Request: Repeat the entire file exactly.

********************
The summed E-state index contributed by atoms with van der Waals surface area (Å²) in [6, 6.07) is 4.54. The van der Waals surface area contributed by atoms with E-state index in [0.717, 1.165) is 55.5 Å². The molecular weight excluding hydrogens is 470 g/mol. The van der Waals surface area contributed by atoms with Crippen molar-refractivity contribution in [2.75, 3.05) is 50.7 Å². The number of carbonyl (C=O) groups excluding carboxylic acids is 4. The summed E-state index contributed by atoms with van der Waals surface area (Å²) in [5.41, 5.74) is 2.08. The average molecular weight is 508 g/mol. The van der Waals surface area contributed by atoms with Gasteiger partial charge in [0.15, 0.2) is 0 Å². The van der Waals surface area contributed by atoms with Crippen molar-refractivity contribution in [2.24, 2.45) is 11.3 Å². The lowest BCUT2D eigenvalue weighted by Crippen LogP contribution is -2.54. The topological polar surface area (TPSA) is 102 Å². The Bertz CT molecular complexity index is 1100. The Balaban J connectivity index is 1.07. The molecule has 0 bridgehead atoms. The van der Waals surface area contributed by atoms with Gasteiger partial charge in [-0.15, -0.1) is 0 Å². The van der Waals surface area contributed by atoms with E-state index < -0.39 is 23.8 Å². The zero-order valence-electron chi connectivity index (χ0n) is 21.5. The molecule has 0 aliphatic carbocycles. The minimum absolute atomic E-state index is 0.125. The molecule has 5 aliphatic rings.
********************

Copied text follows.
The summed E-state index contributed by atoms with van der Waals surface area (Å²) in [6, 6.07) is 4.54. The van der Waals surface area contributed by atoms with E-state index in [0.717, 1.165) is 55.5 Å². The molecular weight excluding hydrogens is 470 g/mol. The van der Waals surface area contributed by atoms with Crippen molar-refractivity contribution in [2.75, 3.05) is 50.7 Å². The number of carbonyl (C=O) groups excluding carboxylic acids is 4. The summed E-state index contributed by atoms with van der Waals surface area (Å²) in [5.41, 5.74) is 2.08. The average molecular weight is 508 g/mol. The van der Waals surface area contributed by atoms with Gasteiger partial charge in [0.15, 0.2) is 0 Å². The van der Waals surface area contributed by atoms with Crippen molar-refractivity contribution in [2.24, 2.45) is 11.3 Å². The lowest BCUT2D eigenvalue weighted by Crippen LogP contribution is -2.54. The topological polar surface area (TPSA) is 102 Å². The Bertz CT molecular complexity index is 1100. The Balaban J connectivity index is 1.07. The molecule has 0 bridgehead atoms. The van der Waals surface area contributed by atoms with Gasteiger partial charge in [-0.15, -0.1) is 0 Å². The van der Waals surface area contributed by atoms with E-state index < -0.39 is 23.8 Å². The zero-order valence-electron chi connectivity index (χ0n) is 21.5. The molecule has 0 aliphatic carbocycles. The minimum absolute atomic E-state index is 0.125. The molecule has 5 aliphatic rings.